Recent work on optimization for crashworthiness have shown that evolutionary algorithms, e.g. [
] perform superior compared to other optimization strategies when meta-modelling fail in representing the physics of the problems [
]. This is valid especially for simultaneous optimization of several disciplines, i.e. for multi-disciplinary optimization (MDO). These problems are normally driven by the most non-linear problem (e.g. a frontal impact).
The high non-linearity of the optimization problems may lead to optimal designs which are loosing their optimality when the design variables are altered only slightly. Unfortunately, this will happen in all real industrial applications - either by additional constraints, by manufacturing irregularities, or by uncertainties inherent to the system. Thus, a robustness analysis should be integrated in the overall optimization scheme.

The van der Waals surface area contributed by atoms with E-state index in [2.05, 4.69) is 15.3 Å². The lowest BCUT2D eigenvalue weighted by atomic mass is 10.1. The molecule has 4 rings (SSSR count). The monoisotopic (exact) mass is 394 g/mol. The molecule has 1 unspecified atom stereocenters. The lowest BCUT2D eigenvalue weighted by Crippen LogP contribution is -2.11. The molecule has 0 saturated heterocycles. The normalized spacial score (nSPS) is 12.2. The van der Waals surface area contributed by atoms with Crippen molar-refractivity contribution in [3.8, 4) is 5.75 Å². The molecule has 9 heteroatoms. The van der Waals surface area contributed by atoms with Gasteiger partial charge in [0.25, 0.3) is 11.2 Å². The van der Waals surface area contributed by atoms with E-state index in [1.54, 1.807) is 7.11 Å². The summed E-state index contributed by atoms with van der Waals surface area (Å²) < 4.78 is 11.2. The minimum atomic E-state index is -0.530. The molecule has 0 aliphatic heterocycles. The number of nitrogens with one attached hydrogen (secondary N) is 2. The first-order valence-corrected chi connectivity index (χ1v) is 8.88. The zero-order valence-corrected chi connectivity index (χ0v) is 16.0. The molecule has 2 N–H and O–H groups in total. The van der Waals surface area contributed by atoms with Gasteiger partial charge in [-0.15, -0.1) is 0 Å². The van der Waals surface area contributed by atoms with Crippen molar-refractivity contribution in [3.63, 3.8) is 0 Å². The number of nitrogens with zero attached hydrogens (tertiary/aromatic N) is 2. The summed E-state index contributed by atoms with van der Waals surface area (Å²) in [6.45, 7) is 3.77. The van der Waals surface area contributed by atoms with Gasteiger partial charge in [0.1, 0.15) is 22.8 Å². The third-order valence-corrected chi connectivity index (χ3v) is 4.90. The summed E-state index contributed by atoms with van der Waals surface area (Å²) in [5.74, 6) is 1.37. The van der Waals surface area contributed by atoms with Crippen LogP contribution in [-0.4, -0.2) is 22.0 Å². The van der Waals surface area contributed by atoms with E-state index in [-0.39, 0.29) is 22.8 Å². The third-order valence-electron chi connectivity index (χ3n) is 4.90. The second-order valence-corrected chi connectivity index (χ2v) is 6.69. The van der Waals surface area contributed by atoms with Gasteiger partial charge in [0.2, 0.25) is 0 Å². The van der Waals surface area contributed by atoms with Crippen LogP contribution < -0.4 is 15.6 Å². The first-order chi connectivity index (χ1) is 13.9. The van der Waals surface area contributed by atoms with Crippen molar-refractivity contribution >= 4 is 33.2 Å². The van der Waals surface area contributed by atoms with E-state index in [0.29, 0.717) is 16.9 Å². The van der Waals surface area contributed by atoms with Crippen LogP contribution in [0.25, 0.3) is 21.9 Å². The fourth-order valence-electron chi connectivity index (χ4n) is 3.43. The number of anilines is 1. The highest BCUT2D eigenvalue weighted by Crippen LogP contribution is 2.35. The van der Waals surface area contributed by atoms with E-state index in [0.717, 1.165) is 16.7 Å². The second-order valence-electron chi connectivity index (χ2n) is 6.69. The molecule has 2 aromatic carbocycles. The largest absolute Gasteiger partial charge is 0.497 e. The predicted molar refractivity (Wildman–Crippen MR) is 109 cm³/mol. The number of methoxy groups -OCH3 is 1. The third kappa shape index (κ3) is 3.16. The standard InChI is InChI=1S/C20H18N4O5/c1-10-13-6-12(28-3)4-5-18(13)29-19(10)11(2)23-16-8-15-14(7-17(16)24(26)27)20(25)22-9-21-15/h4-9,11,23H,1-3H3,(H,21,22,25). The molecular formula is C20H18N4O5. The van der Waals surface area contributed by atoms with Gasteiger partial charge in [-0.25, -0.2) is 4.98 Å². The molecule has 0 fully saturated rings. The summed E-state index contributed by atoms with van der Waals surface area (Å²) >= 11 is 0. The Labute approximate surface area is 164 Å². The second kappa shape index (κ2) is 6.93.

For many of the industrial-sized problems, computing time is not a negligible criterion for the successful implementation of the optimization into the product development process [
]. Evolutionary algorithms require a high amount of CPU time; an additional robustness analysis is thus problematic. Nevertheless, multi-criteria optimization problems have recently been solved successfully for acoustics, structural dynamics and even for crashworthiness.
Because a real robustness analysis is often too time demanding, a first estimate of the robustness of the chosen design on the Pareto front can be obtained by regarding the neighbouring points on the front. The variance of the design variables of these points along the Pareto front indicates sensitivities and therefore robustness. This will be demonstrated in first examples taken from industrial studies on acoustics, structural dynamics, and crashworthiness.